Next:  turn on a large pot half full of water to boil (throw in a little salt if you believe that business about salt facilitating a quicker boil – definitely an iffy assertion), and open the sauce jar.  Pour the sauce into the pan, and add some more garlic powder; again, use a guy’s measurement equivalent to “some, but not a truckload.”  Stir the whole mess (chop the meat a bit more?), put the lid back on, check that the heat is just a bit above the lowest setting, and return to SportsCenter for about ten minutes.  When a hockey story comes on in that ten minutes, leave the TV, return to the kitchen, and check to see if the sauce is simmering correctly.  “Simmer” means “to bubble, but not to fly all over the room when the lid is removed.”  Adjust heat if necessary.  Stir and recover the pan.  Re-check SportsCenter. 

Last phase:  the water should be boiling by now.  Put in the pasta.  Expert Italian cooks say that the noodles should not be broken, which is beyond precious – do what you want, but don’t break the noodles into inch-long segments.  As stated, Angel Hair takes three minutes.  Set a timer, or stare at your watch.  At the beginning of those three minutes, sprinkle a little basil into the sauce and stir.  (This is done at the end of the process; if added earlier, the basil will become bitter – allegedly.)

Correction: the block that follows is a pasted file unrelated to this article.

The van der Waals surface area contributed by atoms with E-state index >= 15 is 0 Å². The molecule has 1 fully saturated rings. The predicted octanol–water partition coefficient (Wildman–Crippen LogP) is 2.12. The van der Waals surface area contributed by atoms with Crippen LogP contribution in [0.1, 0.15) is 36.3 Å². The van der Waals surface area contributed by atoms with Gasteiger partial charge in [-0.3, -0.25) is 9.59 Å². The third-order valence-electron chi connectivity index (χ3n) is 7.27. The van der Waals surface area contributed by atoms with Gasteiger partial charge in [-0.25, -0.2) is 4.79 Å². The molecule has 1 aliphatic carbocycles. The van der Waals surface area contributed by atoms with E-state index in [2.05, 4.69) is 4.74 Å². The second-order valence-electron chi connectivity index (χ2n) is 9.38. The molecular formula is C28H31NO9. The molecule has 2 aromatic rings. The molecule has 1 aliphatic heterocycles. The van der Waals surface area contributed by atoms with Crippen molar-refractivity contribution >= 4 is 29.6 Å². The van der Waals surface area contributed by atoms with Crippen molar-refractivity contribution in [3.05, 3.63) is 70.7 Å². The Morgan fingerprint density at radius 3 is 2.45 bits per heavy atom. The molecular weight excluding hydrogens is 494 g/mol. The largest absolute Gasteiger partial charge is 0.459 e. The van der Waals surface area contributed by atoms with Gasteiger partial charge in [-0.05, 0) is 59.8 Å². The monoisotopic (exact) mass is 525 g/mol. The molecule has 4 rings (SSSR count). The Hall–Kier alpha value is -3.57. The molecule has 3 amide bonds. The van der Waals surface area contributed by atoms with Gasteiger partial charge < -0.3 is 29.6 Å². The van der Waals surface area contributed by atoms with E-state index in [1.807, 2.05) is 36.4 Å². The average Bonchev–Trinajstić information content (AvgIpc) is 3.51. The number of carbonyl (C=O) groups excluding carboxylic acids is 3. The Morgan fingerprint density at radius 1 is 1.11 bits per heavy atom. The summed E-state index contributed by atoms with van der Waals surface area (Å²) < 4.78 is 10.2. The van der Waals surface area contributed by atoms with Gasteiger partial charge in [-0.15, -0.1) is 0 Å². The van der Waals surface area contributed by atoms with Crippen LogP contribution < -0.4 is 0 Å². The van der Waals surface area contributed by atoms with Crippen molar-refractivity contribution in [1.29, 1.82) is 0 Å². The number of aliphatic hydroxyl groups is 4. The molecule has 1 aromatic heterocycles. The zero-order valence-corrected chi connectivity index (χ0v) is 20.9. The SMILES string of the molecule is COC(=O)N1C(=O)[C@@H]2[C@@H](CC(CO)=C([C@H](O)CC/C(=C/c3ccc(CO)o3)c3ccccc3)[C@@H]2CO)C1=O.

Assuming the three minutes have passed, you’re done cooking.  Turn off the water, leave the sauce simmering or not, verify with SportsCenter that Johan Santana is likely the best athlete in baseball, and return to the kitchen to serve.  Turn off the sauce if it’s still on.  Remove the water from the pasta by throwing everything from its pot into a colander in the sink.  “Colander” means “that metal bowl with a lot of holes in it.”  Transfer the pasta onto a plate in whatever way suits you (although one of those things that looks like a big, curved, wide-toothed comb with a handle actually does work very well).  The sauce goes on top.  Put some grated Parmesean cheese on top of the whole pile.  

Return to the living room to observe that, since you have made your kid’s favorite meal, you should be allowed to watch the Phillies game now.  That may work. 

20 minutes.